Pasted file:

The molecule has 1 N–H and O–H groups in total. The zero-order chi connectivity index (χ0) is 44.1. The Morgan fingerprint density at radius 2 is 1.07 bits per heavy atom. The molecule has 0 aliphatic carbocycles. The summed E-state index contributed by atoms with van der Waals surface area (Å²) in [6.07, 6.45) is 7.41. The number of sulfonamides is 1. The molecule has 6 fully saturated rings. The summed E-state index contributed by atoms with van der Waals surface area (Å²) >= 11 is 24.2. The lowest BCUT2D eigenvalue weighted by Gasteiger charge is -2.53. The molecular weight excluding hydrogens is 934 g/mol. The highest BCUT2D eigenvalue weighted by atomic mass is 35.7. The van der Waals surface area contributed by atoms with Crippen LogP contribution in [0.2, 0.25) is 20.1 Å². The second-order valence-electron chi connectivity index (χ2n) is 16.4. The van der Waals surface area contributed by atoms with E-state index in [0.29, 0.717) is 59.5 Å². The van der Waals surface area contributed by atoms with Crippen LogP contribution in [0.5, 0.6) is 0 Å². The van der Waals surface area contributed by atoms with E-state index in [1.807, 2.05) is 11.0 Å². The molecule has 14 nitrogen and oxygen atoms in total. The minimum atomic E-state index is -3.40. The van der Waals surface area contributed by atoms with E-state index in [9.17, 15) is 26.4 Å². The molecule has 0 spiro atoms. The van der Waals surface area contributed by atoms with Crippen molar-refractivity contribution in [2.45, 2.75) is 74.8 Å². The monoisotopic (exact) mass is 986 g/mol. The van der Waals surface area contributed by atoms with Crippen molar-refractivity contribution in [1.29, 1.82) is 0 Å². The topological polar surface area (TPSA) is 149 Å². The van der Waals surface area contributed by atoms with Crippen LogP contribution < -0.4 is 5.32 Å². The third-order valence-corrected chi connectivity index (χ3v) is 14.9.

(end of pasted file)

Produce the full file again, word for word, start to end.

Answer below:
The molecule has 1 N–H and O–H groups in total. The zero-order chi connectivity index (χ0) is 44.1. The Morgan fingerprint density at radius 2 is 1.07 bits per heavy atom. The molecule has 0 aliphatic carbocycles. The summed E-state index contributed by atoms with van der Waals surface area (Å²) in [6.07, 6.45) is 7.41. The number of sulfonamides is 1. The molecule has 6 fully saturated rings. The summed E-state index contributed by atoms with van der Waals surface area (Å²) >= 11 is 24.2. The lowest BCUT2D eigenvalue weighted by Gasteiger charge is -2.53. The molecular weight excluding hydrogens is 934 g/mol. The highest BCUT2D eigenvalue weighted by atomic mass is 35.7. The van der Waals surface area contributed by atoms with Crippen LogP contribution in [0.2, 0.25) is 20.1 Å². The second-order valence-electron chi connectivity index (χ2n) is 16.4. The van der Waals surface area contributed by atoms with E-state index in [0.29, 0.717) is 59.5 Å². The van der Waals surface area contributed by atoms with Crippen LogP contribution in [0.5, 0.6) is 0 Å². The van der Waals surface area contributed by atoms with E-state index in [1.807, 2.05) is 11.0 Å². The molecule has 14 nitrogen and oxygen atoms in total. The minimum atomic E-state index is -3.40. The van der Waals surface area contributed by atoms with E-state index in [9.17, 15) is 26.4 Å². The molecule has 0 spiro atoms. The van der Waals surface area contributed by atoms with Crippen molar-refractivity contribution in [2.45, 2.75) is 74.8 Å². The monoisotopic (exact) mass is 986 g/mol. The van der Waals surface area contributed by atoms with Crippen molar-refractivity contribution in [1.29, 1.82) is 0 Å². The topological polar surface area (TPSA) is 149 Å². The van der Waals surface area contributed by atoms with Crippen LogP contribution < -0.4 is 5.32 Å². The third-order valence-corrected chi connectivity index (χ3v) is 14.9.